Lists and List Comprehensions
In Kapulet, what does
[ [x, 2*x] | x from [1, 2, 3] ]evaluate to?
[ 10*x + y | y from , x from [1, 2, 3] ]evalaute to?
Using either Kapulet's or Haskell's list comprehension syntax, write an expression that transforms
[3, 1, 0, 2]into
[3, 3, 3, 1, 2, 2]. Here is a hint, if you need it.
Last week you defined
headin terms of
fold_right. Your solution should be straightforwardly translatable into one that uses our proposed right-fold encoding of lists in the Lambda Calculus. Now define
empty?in the Lambda Calculus. (It should require only small modifications to your solution for
If we encode lists in terms of their left-folds, instead,
[a, b, c]would be encoded as
\f z. f (f (f z a) b) c. The empty list
would still be encoded as
\f z. z. What should
consbe, for this encoding?
Continuing to encode lists in terms of their left-folds, what should
last [a, b, c]should result in
last result in whatever
erris bound to.
Continuing to encode lists in terms of their left-folds, how should we write
head? This is challenging. Here is a solution, if you need help.
Suppose you have two lists of integers,
right. You want to determine whether those lists are equal, that is, whether they have all the same members in the same order. How would you implement such a list comparison? You can write it in Scheme or Kapulet using
letrec, or if you want more of a challenge, in the Lambda Calculus using your preferred encoding for lists. If you write it in Scheme, don't rely on applying the built-in comparison operator
equal?to the lists themselves. (Nor on the operator
eqv?, which might not do what you expect.) You can however rely on the comparison operator
=which accepts only number arguments. If you write it in the Lambda Calculus, you can use your implementation of
leq, requested below, to write an equality operator for Church-encoded numbers. Here is a hint, if you need it.
(The function you're trying to define here is like
eqlist?in Chapter 5 of The Little Schemer, though you are only concerned with lists of numbers, whereas the function from The Little Schemer also works on lists containing symbolic atoms --- and in the final version from that Chapter, also on lists that contain other, embedded lists.)
Recall our proposed encoding for the numbers, called "Church's encoding". As we explained last week, it's similar to our proposed encoding of lists in terms of their folds. Give a Lambda Calculus definition of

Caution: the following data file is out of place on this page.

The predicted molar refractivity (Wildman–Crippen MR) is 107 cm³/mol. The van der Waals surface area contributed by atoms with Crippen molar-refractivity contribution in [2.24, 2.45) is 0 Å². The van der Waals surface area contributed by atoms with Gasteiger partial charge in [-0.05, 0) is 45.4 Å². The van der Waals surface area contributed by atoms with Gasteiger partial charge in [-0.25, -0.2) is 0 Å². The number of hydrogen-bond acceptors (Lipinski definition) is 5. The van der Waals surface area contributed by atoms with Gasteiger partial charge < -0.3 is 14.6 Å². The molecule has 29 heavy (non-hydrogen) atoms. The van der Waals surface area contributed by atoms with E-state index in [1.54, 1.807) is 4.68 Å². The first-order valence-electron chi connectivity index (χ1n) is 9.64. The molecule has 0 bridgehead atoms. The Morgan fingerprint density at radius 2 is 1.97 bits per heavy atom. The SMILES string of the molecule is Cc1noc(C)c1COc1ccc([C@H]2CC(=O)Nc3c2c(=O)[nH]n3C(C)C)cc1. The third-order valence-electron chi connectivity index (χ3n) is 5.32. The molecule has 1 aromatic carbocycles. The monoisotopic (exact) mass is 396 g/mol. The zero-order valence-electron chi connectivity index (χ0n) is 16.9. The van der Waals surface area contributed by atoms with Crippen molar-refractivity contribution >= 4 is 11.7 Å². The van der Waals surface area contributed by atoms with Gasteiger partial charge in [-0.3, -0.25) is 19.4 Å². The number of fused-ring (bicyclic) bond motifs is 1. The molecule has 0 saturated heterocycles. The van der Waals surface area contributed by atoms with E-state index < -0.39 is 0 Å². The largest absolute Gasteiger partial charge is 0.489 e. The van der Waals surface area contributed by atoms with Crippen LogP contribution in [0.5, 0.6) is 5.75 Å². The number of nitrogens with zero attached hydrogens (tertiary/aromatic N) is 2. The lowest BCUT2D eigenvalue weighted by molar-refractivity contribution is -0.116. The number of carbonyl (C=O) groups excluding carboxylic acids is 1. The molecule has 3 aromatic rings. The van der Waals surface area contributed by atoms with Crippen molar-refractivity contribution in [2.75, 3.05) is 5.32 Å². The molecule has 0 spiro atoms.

zero?for numbers so encoded. (It should require only small modifications to your solution for
In last week's homework, you gave a Lambda Calculus definition of
succfor Church-encoded numbers. Can you now define
pred 0result in whatever
erris bound to. This is challenging. For some time theorists weren't sure it could be done. (Here is some interesting commentary.) However, in this week's notes we examined one strategy for defining
tailfor our chosen encodings of lists, and given the similarities we explained between lists and numbers, perhaps that will give you some guidance in defining
(Want a further challenge? Define
map2in the Lambda Calculus, using our right-fold encoding for lists, where
map2 g [a, b, c] [d, e, f]should evaluate to
[g a d, g b e, g c f]. Doing this will require drawing on a number of different tools we've developed, including that same strategy for defining
tail. Purely extra credit.)
leqfor numbers (that is, ≤) in the Lambda Calculus. Here is the expected behavior, where
succ zero, and
succ (succ zero).
leq zero zero ~~> true leq zero one ~~> true leq zero two ~~> true leq one zero ~~> false leq one one ~~> true leq one two ~~> true leq two zero ~~> false leq two one ~~> false leq two two ~~> true ...
You'll need to make use of the predecessor function, but it's not essential to understanding this problem that you have successfully implemented it yet. You can treat it as a black box.
Reduce the following forms, if possible:
- Give Combinatory Logic combinators (that is, expressed in terms of
I) that behave like our boolean functions. Provide combinators for
Using the mapping specified in this week's notes, translate the following lambda terms into combinatory logic:
\x y. x
\x y. y
\x y. y x
\x. x x
\x y z. x (y z)
For each of the above translations, how many
Is are there? Give a rule for describing what each
Icorresponds to in the original lambda term.
This generalization depends on you omitting the translation rule:
6. @a(Xa) = X if a is not in X
Evaluation strategies in Combinatory Logic
Find a term in CL that behaves like Omega does in the Lambda Calculus. Call it
Are there evaluation strategies in CL corresponding to leftmost reduction and rightmost reduction in the Lambda Calculus? What counts as a redex in CL?
Consider the CL term
K I Skomega. Does leftmost (alternatively, rightmost) evaluation give results similar to the behavior of
K I Omegain the Lambda Calculus, or different? What features of the Lambda Calculus and CL determine this answer?
What should count as a thunk in CL? What is the equivalent constraint in CL to forbidding evaluation inside of a lambda abstract?
More Lambda Practice
Reduce to beta-normal forms:
(\x. x (\y. y x)) (v w)
(\x. x (\x. y x)) (v w)
(\x. x (\y. y x)) (v x)
(\x. x (\y. y x)) (v y)
(\x y. x y y) u v
(\x y. y x) (u v) z w
(\x y. x) (\u u)
(\x y z. x z (y z)) (\u v. u)